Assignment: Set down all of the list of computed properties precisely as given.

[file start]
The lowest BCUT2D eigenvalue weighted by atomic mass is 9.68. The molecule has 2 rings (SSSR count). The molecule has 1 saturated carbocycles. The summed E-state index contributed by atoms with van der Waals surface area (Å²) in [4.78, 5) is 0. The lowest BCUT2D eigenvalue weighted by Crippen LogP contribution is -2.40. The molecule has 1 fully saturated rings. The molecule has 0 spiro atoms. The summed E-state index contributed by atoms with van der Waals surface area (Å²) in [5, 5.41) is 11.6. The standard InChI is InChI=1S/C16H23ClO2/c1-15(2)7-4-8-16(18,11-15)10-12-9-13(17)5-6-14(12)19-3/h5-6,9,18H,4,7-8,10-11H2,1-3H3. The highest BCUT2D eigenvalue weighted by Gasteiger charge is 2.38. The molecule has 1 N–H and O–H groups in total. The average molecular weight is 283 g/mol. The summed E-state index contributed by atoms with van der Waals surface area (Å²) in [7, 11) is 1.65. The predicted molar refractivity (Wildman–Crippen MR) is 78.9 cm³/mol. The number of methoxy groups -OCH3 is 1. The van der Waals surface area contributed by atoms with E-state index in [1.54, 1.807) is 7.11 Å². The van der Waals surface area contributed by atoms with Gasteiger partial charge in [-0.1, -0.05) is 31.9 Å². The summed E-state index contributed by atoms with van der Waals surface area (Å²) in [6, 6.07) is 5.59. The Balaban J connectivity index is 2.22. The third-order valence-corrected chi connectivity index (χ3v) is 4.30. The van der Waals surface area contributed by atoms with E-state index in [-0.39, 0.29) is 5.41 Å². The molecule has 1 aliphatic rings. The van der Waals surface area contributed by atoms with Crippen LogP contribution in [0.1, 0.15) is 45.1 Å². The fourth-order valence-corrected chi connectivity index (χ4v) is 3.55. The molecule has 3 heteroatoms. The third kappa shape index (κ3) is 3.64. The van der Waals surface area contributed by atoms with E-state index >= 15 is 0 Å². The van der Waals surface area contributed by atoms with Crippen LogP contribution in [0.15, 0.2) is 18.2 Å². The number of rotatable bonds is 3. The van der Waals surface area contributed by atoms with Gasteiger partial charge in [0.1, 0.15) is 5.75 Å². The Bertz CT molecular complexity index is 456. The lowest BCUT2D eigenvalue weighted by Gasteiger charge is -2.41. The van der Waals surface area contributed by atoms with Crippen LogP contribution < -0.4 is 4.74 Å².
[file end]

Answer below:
The lowest BCUT2D eigenvalue weighted by atomic mass is 9.68. The molecule has 2 rings (SSSR count). The molecule has 1 saturated carbocycles. The summed E-state index contributed by atoms with van der Waals surface area (Å²) in [4.78, 5) is 0. The lowest BCUT2D eigenvalue weighted by Crippen LogP contribution is -2.40. The molecule has 1 fully saturated rings. The molecule has 0 spiro atoms. The summed E-state index contributed by atoms with van der Waals surface area (Å²) in [5, 5.41) is 11.6. The standard InChI is InChI=1S/C16H23ClO2/c1-15(2)7-4-8-16(18,11-15)10-12-9-13(17)5-6-14(12)19-3/h5-6,9,18H,4,7-8,10-11H2,1-3H3. The highest BCUT2D eigenvalue weighted by Gasteiger charge is 2.38. The molecule has 1 N–H and O–H groups in total. The average molecular weight is 283 g/mol. The summed E-state index contributed by atoms with van der Waals surface area (Å²) in [7, 11) is 1.65. The predicted molar refractivity (Wildman–Crippen MR) is 78.9 cm³/mol. The number of methoxy groups -OCH3 is 1. The van der Waals surface area contributed by atoms with E-state index in [1.54, 1.807) is 7.11 Å². The van der Waals surface area contributed by atoms with Gasteiger partial charge in [-0.1, -0.05) is 31.9 Å². The summed E-state index contributed by atoms with van der Waals surface area (Å²) in [6, 6.07) is 5.59. The Balaban J connectivity index is 2.22. The third-order valence-corrected chi connectivity index (χ3v) is 4.30. The van der Waals surface area contributed by atoms with E-state index in [-0.39, 0.29) is 5.41 Å². The molecule has 1 aliphatic rings. The van der Waals surface area contributed by atoms with Crippen LogP contribution in [0.1, 0.15) is 45.1 Å². The fourth-order valence-corrected chi connectivity index (χ4v) is 3.55. The molecule has 3 heteroatoms. The third kappa shape index (κ3) is 3.64. The van der Waals surface area contributed by atoms with E-state index >= 15 is 0 Å². The van der Waals surface area contributed by atoms with Crippen LogP contribution in [0.15, 0.2) is 18.2 Å². The number of rotatable bonds is 3. The van der Waals surface area contributed by atoms with Gasteiger partial charge in [0.1, 0.15) is 5.75 Å². The Bertz CT molecular complexity index is 456. The lowest BCUT2D eigenvalue weighted by Gasteiger charge is -2.41. The van der Waals surface area contributed by atoms with Crippen LogP contribution < -0.4 is 4.74 Å².